We reflect, often, on the weather here in the Midwest. Right now, the temperature is close to 100 but I remember just a very short time ago it was spring break in our little neck of the woods, and (as usual) it was dreary and rainy in northwest Indiana. Many families escaped by heading somewhere–anywhere–south. South is warmer, south is sunnier, south is better.
I was unable to get away, because my husband’s break did not match our son’s and so there were three weeks of spring vacation in our house…for different people… none of which overlapped. And so, it was decided, one of the days our son was off, that I would take a weekday away from the shop and we would head to my daughter’s college campus an hour away. Still cloudy and rainy, but hey we got a fun lunch and walked around an art museum so that’s still a good Wednesday!
One of the art classes in the art museum held several looms, which had a variety of projects in progress. Different yarns of different colors and thicknesses were stretched out on these devices, some more tightly and some more loosely… “future completeness” still very much in process. I hate process, to be honest; I much prefer the final destination. There’s an irony that I’m a wedding and event planner for a living, because I hate all the steps leading up to anything.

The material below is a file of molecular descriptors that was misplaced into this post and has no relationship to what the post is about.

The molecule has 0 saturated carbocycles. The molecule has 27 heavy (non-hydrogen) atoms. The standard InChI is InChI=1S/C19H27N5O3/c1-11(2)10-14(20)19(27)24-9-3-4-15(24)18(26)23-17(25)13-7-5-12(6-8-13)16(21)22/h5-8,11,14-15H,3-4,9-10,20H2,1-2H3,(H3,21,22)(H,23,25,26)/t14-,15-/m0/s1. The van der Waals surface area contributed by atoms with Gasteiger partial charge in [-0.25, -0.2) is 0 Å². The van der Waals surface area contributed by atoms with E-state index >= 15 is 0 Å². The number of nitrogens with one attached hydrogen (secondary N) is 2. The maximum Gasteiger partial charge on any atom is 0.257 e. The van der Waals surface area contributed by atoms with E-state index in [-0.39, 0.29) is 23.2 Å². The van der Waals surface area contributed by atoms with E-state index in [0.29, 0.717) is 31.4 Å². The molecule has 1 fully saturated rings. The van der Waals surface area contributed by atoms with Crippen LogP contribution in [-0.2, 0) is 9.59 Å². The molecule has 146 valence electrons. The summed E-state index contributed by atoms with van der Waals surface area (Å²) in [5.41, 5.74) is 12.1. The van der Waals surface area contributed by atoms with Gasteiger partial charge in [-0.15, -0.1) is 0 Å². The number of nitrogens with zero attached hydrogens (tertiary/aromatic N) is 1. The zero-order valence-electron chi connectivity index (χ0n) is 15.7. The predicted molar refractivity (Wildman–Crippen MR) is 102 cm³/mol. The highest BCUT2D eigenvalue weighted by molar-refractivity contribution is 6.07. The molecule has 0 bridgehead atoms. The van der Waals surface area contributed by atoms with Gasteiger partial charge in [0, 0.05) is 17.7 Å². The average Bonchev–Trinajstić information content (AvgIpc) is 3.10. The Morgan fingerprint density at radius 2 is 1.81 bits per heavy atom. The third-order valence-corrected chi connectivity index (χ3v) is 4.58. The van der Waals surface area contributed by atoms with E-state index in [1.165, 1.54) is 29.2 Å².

Except I love the final event that much more, because all the steps were done in advance.
This loom-looking last week reminded me of a speaker I had heard in December regarding, as she called it, “Life as a Tapestry.” What if the vertical strings were what you were born with, and the horizontal strings were what you did with it all? Imagine birth, race, zip code, hair color, economic status, religion, weather in your hometown…all these things you get handed comprise the strings going up and down on the loom. But then you get creative liberty with the weaving that goes left to right; you get to choose the colors, roughness, tightness of the weave, and more, as you combine what was handed to you with what you, essentially, are handing back.
We do this with our events here but, wow, we all do it in life. We take a tablescape or a budget or a design vision or a timeline that the client has given me, and then add our own gifts to create a celebration of life.
Shouldn’t life be the same way?
Take the vertical strings you were given. Add your own gifts. And call it a celebration of life.